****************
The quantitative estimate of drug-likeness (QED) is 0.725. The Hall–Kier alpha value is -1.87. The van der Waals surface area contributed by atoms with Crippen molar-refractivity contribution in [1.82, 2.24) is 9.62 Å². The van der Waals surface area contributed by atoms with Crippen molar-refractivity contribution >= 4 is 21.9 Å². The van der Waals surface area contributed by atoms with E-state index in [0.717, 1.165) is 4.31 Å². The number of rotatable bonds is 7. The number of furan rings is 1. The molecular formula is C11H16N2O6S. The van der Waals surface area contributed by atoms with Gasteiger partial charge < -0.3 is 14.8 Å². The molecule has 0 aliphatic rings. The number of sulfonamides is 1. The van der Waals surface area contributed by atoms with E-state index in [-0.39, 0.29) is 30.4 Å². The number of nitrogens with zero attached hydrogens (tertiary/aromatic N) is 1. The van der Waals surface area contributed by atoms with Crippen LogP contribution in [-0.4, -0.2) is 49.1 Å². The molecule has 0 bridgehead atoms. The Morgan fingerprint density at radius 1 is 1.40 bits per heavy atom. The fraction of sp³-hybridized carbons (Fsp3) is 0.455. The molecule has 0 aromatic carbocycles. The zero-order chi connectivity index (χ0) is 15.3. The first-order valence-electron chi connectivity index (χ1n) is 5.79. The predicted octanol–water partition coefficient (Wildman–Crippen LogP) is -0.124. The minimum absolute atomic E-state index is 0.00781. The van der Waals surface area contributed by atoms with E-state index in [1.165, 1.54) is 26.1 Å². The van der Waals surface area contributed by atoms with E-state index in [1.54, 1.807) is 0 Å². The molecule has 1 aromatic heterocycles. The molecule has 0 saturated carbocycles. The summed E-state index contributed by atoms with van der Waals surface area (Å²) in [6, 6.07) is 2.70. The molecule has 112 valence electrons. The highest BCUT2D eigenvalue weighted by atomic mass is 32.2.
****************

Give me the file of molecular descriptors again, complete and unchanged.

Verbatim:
The quantitative estimate of drug-likeness (QED) is 0.725. The Hall–Kier alpha value is -1.87. The van der Waals surface area contributed by atoms with Crippen molar-refractivity contribution in [1.82, 2.24) is 9.62 Å². The van der Waals surface area contributed by atoms with Crippen molar-refractivity contribution >= 4 is 21.9 Å². The van der Waals surface area contributed by atoms with E-state index in [0.717, 1.165) is 4.31 Å². The number of rotatable bonds is 7. The number of furan rings is 1. The molecular formula is C11H16N2O6S. The van der Waals surface area contributed by atoms with Gasteiger partial charge < -0.3 is 14.8 Å². The molecule has 0 aliphatic rings. The number of sulfonamides is 1. The van der Waals surface area contributed by atoms with E-state index in [-0.39, 0.29) is 30.4 Å². The number of nitrogens with zero attached hydrogens (tertiary/aromatic N) is 1. The van der Waals surface area contributed by atoms with Crippen LogP contribution in [-0.4, -0.2) is 49.1 Å². The molecule has 0 bridgehead atoms. The Morgan fingerprint density at radius 1 is 1.40 bits per heavy atom. The fraction of sp³-hybridized carbons (Fsp3) is 0.455. The molecule has 0 aromatic carbocycles. The zero-order chi connectivity index (χ0) is 15.3. The first-order valence-electron chi connectivity index (χ1n) is 5.79. The predicted octanol–water partition coefficient (Wildman–Crippen LogP) is -0.124. The minimum absolute atomic E-state index is 0.00781. The van der Waals surface area contributed by atoms with E-state index in [1.165, 1.54) is 26.1 Å². The van der Waals surface area contributed by atoms with E-state index in [1.54, 1.807) is 0 Å². The molecule has 1 aromatic heterocycles. The molecule has 0 saturated carbocycles. The summed E-state index contributed by atoms with van der Waals surface area (Å²) in [6, 6.07) is 2.70. The molecule has 112 valence electrons. The highest BCUT2D eigenvalue weighted by atomic mass is 32.2.